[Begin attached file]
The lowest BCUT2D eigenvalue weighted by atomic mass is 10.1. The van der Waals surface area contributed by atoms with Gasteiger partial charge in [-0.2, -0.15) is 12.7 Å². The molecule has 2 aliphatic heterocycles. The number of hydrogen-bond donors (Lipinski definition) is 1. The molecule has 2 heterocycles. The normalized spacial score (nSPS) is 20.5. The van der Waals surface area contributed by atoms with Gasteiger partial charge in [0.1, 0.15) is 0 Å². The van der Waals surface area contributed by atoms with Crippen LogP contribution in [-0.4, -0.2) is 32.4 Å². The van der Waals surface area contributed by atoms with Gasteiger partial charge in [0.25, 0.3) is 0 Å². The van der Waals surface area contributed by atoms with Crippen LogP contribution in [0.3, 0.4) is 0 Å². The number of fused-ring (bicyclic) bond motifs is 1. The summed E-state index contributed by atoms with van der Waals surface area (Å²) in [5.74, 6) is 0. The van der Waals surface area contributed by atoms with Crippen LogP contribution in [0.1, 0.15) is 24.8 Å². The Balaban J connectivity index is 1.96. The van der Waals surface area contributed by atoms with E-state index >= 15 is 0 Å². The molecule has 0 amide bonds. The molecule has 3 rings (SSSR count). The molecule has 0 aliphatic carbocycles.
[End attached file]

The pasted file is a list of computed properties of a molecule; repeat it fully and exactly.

The lowest BCUT2D eigenvalue weighted by atomic mass is 10.1. The van der Waals surface area contributed by atoms with Gasteiger partial charge in [-0.2, -0.15) is 12.7 Å². The molecule has 2 aliphatic heterocycles. The number of hydrogen-bond donors (Lipinski definition) is 1. The molecule has 2 heterocycles. The normalized spacial score (nSPS) is 20.5. The van der Waals surface area contributed by atoms with Gasteiger partial charge in [0.1, 0.15) is 0 Å². The van der Waals surface area contributed by atoms with Crippen LogP contribution in [-0.4, -0.2) is 32.4 Å². The van der Waals surface area contributed by atoms with Gasteiger partial charge in [0.25, 0.3) is 0 Å². The van der Waals surface area contributed by atoms with Crippen LogP contribution in [0.3, 0.4) is 0 Å². The number of fused-ring (bicyclic) bond motifs is 1. The summed E-state index contributed by atoms with van der Waals surface area (Å²) in [5.74, 6) is 0. The van der Waals surface area contributed by atoms with Crippen LogP contribution in [0.1, 0.15) is 24.8 Å². The Balaban J connectivity index is 1.96. The van der Waals surface area contributed by atoms with E-state index >= 15 is 0 Å². The molecule has 0 amide bonds. The molecule has 3 rings (SSSR count). The molecule has 0 aliphatic carbocycles.